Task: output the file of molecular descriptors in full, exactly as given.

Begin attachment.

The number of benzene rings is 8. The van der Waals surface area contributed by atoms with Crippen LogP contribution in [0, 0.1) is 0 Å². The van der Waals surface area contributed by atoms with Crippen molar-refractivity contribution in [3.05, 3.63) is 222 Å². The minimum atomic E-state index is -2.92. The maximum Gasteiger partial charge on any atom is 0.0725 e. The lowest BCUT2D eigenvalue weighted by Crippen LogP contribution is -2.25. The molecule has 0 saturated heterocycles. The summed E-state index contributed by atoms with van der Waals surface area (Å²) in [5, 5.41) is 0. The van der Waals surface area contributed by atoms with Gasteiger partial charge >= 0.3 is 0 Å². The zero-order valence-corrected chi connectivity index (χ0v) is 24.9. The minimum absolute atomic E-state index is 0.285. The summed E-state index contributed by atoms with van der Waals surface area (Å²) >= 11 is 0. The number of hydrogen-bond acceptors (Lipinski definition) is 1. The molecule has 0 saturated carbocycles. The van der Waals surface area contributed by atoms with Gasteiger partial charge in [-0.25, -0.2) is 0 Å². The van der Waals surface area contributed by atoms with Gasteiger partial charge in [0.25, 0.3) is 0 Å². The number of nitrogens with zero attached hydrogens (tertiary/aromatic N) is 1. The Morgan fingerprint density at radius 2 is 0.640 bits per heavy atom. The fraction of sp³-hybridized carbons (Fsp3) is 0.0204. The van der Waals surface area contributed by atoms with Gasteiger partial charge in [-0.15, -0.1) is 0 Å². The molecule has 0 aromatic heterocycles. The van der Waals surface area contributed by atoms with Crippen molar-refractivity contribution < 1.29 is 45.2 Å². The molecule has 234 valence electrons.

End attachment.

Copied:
The number of benzene rings is 8. The van der Waals surface area contributed by atoms with Crippen LogP contribution in [0, 0.1) is 0 Å². The van der Waals surface area contributed by atoms with Crippen molar-refractivity contribution in [3.05, 3.63) is 222 Å². The minimum atomic E-state index is -2.92. The maximum Gasteiger partial charge on any atom is 0.0725 e. The lowest BCUT2D eigenvalue weighted by Crippen LogP contribution is -2.25. The molecule has 0 saturated heterocycles. The summed E-state index contributed by atoms with van der Waals surface area (Å²) in [5, 5.41) is 0. The van der Waals surface area contributed by atoms with Gasteiger partial charge >= 0.3 is 0 Å². The zero-order valence-corrected chi connectivity index (χ0v) is 24.9. The minimum absolute atomic E-state index is 0.285. The summed E-state index contributed by atoms with van der Waals surface area (Å²) >= 11 is 0. The number of hydrogen-bond acceptors (Lipinski definition) is 1. The molecule has 0 saturated carbocycles. The van der Waals surface area contributed by atoms with Gasteiger partial charge in [-0.25, -0.2) is 0 Å². The van der Waals surface area contributed by atoms with Gasteiger partial charge in [0.25, 0.3) is 0 Å². The number of nitrogens with zero attached hydrogens (tertiary/aromatic N) is 1. The Morgan fingerprint density at radius 2 is 0.640 bits per heavy atom. The fraction of sp³-hybridized carbons (Fsp3) is 0.0204. The van der Waals surface area contributed by atoms with Gasteiger partial charge in [-0.15, -0.1) is 0 Å². The molecule has 0 aromatic heterocycles. The van der Waals surface area contributed by atoms with Crippen molar-refractivity contribution < 1.29 is 45.2 Å². The molecule has 234 valence electrons.